By Kiera Wright-Ruiz
By Cleo Tobbi
By Moss Perricone
By Anne Marie Panoringan
By Edwin Goei
By Edwin Goei
By Edwin Goei
Photo by Jeanne RiceThe front page of the Thai Wave menu has a handy guide to 15 basic Thai phrases. The one for "delicious"—a-roy—comes in very handy.
I'd nearly given up on finding tremendous Thai food in Orange County. There are certainly several very good spots, and Thai food innately has more going for it than most cuisines. But compared with the Pacific Northwest, where you can find even in small towns Thai bistros that will tear your head off and pour yellow curry down your gullet, our great megalopolis is wanting.
Thai is like weed, and so, whether "tremendous" or merely "excellent," you won't find me complaining too much. Chiles get you high! Haven't we all left a table after a Thai meal or some similarly spicy cuisine with an unaccountable buzz? Well, either you're having flashbacks because everything you've been told about illicit substances is true and you're going to spend the rest of your life slobbering in an institution while the ghost of John Mitchell smacks you with a ruler, or a beneficent universe has provided you with more forms of human catnip than are dreamt of in the philosophies of our legislators.
Who needs genetic engineering when we've already got food that gives you the munchies? Nearly everything I've tried at Thai Wave in Newport Beach is a bit of a-roy. Most of the salads give you a choice between the standard sweet ground peanut dressing or a refreshing spicy lime dressing, and even their basic green salad boasts several veggies and tofu. The piquant tom yum soup is crowded with chicken (or shrimp, if you'd rather) in a lemongrass broth with just a hint of Bactine.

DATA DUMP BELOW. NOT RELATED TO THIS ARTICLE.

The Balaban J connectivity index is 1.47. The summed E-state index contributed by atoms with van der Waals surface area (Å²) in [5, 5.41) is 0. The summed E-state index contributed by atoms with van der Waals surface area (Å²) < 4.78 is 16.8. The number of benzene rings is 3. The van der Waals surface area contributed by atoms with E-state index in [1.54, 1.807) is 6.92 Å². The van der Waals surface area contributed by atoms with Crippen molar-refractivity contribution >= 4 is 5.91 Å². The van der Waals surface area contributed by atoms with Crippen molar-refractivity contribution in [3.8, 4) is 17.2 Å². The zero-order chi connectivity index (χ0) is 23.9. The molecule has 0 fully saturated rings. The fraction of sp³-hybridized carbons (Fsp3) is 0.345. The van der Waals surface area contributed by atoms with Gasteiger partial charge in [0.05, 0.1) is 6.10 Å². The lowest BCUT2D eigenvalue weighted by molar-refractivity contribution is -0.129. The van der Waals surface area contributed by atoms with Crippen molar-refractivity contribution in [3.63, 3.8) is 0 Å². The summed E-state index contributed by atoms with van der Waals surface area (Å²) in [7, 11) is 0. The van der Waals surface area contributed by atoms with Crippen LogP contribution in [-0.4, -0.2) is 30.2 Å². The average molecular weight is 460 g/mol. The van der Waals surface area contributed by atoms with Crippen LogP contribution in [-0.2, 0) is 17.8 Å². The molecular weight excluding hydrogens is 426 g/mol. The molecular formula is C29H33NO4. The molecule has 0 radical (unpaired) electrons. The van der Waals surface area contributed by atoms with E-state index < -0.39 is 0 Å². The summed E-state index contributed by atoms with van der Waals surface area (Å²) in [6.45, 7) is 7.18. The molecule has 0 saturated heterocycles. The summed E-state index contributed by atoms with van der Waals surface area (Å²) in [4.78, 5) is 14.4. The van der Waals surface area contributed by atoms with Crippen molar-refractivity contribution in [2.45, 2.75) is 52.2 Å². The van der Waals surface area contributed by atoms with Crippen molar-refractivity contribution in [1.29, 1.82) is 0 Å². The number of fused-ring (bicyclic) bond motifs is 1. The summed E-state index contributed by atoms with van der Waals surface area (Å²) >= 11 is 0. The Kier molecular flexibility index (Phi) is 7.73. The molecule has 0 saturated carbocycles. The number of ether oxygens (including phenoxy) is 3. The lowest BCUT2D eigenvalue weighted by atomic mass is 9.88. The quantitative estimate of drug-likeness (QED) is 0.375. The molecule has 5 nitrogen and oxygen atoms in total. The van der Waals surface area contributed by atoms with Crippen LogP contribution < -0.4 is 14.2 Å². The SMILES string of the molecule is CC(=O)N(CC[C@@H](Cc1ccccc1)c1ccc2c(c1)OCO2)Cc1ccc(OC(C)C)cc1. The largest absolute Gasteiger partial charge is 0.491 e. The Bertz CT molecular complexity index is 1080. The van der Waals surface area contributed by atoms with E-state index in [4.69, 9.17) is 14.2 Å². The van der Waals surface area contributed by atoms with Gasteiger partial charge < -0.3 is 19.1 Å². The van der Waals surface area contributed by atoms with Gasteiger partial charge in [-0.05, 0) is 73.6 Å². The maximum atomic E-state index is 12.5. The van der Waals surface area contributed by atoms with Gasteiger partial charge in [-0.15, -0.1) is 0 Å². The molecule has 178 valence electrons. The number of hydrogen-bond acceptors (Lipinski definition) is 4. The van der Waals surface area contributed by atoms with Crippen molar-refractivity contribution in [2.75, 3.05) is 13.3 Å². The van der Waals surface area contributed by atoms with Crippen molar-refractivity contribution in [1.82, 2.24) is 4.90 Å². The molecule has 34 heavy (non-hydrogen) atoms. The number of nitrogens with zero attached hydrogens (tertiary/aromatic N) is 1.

The yellow curry, with its coconut-milk-based broth, is my yardstick for measuring Thai restaurants. It may be one of the least exotic items, but sometimes perfection is that simple. Thai Wave's is fine, if not superfine, though it is a mite mild. Most of the dishes here, though, can be ordered spiced to your taste, and I'd recommend asking them to up the octane on this one.
Their other Thai staple, pad Thai, is nothing out of the ordinary but splendid nonetheless. The fresh ingredients, clean preparation and playful spicing would be impressive at prices well above Thai Wave's, which for most entrées is between $7 and $8 at the dinner hour (to which you can add a salad, egg roll and rice to many items to arrive at a $8.95 total) and a mere $4.95 at lunch.
The drunken noodles arrive plenty spicy, with green and yellow bell peppers, iceberg lettuce, zucchini, carrots, onions, cilantro, and egg stir-fried with rice noodles and your choice of protein: chicken, beef, pork or (for a buck more) shrimp. Many other items also give you the options of calamari, tofu, oyster mushrooms, scallops or mixed seafood. The scallops, though abundant, are small and not very flavorful (and more expensive), so I'd recommend sticking with the other choices.
The menu has 68 entrée items, multiplied out by the choice of meats, and there's an even balance between the spicy items (indicated with an asterisk) and the ones that won't send you on a trip. Among the latter is the broccoli oyster sauce, which may have enough broccoli and garlic in it to combat the artery-clogging-but-ever-so-good coconut milk in the other dishes.
In any event, make sure you survive long enough to try the sticky rice desserts. Mango is in season, and you can get fresh slices of it served with a marvelously gooey mound of sweet sticky rice shaped like a dolphin, with a pea for an eye, even.
The tiny Newport Beach restaurant does a lot of its business in takeout—and they deliver for free within a few miles—but it's also a pleasant place to dine in, with good service and the usual photos of Thai rulers dressed up like Fabergé eggs on the walls.Thai Wave, located at 211 62nd St., Newport Beach, is open Mon.-Thurs., 11 a.m.-10 p.m.; Fri.-Sat., 11 a.m.-10:30 p.m.; Sun., noon-10 p.m. (949) 645-3057. Beer and wine. Dinner for two, $13-$35, food only. MC and Visa accepted.